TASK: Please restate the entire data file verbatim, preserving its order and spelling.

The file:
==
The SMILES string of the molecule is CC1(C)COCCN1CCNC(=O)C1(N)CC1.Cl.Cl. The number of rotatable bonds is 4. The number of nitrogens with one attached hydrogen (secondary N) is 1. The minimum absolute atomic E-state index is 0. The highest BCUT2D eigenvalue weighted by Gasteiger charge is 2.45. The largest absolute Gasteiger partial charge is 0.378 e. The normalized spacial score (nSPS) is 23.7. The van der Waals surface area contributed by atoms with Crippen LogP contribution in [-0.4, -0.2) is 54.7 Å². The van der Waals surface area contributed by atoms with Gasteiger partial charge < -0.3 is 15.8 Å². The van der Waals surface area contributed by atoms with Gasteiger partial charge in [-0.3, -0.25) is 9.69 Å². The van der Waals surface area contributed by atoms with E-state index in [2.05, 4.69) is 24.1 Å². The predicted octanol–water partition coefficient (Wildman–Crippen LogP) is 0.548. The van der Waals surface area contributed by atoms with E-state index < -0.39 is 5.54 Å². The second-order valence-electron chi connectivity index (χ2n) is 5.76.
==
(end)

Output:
The SMILES string of the molecule is CC1(C)COCCN1CCNC(=O)C1(N)CC1.Cl.Cl. The number of rotatable bonds is 4. The number of nitrogens with one attached hydrogen (secondary N) is 1. The minimum absolute atomic E-state index is 0. The highest BCUT2D eigenvalue weighted by Gasteiger charge is 2.45. The largest absolute Gasteiger partial charge is 0.378 e. The normalized spacial score (nSPS) is 23.7. The van der Waals surface area contributed by atoms with Crippen LogP contribution in [-0.4, -0.2) is 54.7 Å². The van der Waals surface area contributed by atoms with Gasteiger partial charge < -0.3 is 15.8 Å². The van der Waals surface area contributed by atoms with Gasteiger partial charge in [-0.3, -0.25) is 9.69 Å². The van der Waals surface area contributed by atoms with E-state index in [2.05, 4.69) is 24.1 Å². The predicted octanol–water partition coefficient (Wildman–Crippen LogP) is 0.548. The van der Waals surface area contributed by atoms with E-state index < -0.39 is 5.54 Å². The second-order valence-electron chi connectivity index (χ2n) is 5.76.